“Nothing reopens the spring of love as fully as absence, and no absence so thoroughly as that which must needs be endless” Trollope
Camilla Jean Palladino, 102 passed peacefully into her new life on December 3, 2021. How, in a few paragraphs, does one illuminate the life of a person who lived a century of change, from the end of the “Great War”, the emergence of America as a world power in the twenties, the Great Depression, the second World War and the prosperity that followed, and the dramatic technological and social changes our nation has endured throughout that time? TO know what she has observed and experienced in her lifetime is to make a journey through the history of the last forty percent of our nation’s existence.
To have known her, as a family member, a friend and neighbor, is to have had the sense of a good and loving person, someone of spirit and ambition, of caring and kindness, and with a zest for enjoying life. She and her sister were orphaned in their early teens and lived with their maternal grandmother in Uniontown, Pennsylvania. She graduated from Uniontown High School where she trained in secretarial and business programs. At the end of the thirties, she moved to Stamford, Connecticut to live with her sister and worked in a factory engaged in specialty war projects. Later she worked in the payroll department of the Schick Shaver Company, which she followed to Lancaster, Pennsylvania to set up their new plant’s payroll department. She returned to Stamford and supervised a publishing house in the accounting department. She later moved to Florida to be near her retired sister in 1977, and there worked in a bank’s mortgage department for several years, from which she retired in 1986.
During her work career she enjoyed travel, visiting throughout Europe and North America. After her retirement she was active in the Girl Scouts of America as a leader and trainer, and volunteered with the American Cancer Society of South Florida. She also worked with disabled children in her church’s religious education program, and wrote a weekly column for a Sarasota daily newspaper ion the port Charlotte area. In 1998 she fulfilled a life-long ambition of earning a baccalaureate in liberal studies at Florida Southern College at the age of 79.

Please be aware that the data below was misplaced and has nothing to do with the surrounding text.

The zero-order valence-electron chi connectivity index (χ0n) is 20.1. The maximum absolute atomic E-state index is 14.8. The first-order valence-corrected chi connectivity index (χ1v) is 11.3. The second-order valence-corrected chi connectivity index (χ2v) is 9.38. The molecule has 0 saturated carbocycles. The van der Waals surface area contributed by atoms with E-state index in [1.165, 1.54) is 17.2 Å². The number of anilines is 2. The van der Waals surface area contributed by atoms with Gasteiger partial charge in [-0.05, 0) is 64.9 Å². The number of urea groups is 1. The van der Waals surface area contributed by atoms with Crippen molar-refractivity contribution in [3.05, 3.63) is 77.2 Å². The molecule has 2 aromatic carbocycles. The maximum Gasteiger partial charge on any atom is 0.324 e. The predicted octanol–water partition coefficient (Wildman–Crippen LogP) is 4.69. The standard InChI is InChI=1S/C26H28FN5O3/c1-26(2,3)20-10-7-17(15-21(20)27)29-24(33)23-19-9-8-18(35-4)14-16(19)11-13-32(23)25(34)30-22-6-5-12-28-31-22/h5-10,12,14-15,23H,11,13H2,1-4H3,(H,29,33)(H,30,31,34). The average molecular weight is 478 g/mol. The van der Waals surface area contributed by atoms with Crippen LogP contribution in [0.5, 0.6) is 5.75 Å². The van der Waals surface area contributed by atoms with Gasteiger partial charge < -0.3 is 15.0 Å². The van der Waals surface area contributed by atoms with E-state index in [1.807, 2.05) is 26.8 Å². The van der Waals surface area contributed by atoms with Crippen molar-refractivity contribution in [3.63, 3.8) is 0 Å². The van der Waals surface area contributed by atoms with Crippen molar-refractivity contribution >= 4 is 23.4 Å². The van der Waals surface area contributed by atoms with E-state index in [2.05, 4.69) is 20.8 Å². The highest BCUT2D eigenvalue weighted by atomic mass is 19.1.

Camilla moved to Littleton, New Hampshire to be near her nephew and his wife in 2005, and stayed involved in her church activities at St. Rose of Lima. She eventually located to the Grafton County Nursing Home where she resided the last four years of her life, having lived independently until that time. She is survived by her nephew and his wife, Charles and Jane Micciche of Franconia, NH and her grand-nephew Marc Micciche of Littleton.
A private graveside ceremony will be held at the Elmwood Cemetery in Franconia, where she will rest next to her beloved sister, Louise. In lieu of flowers, donations may be made in her memory to the Grafton County Nursing Home in North Haverhill, New Hampshire. She will always be remembered, missed and loved.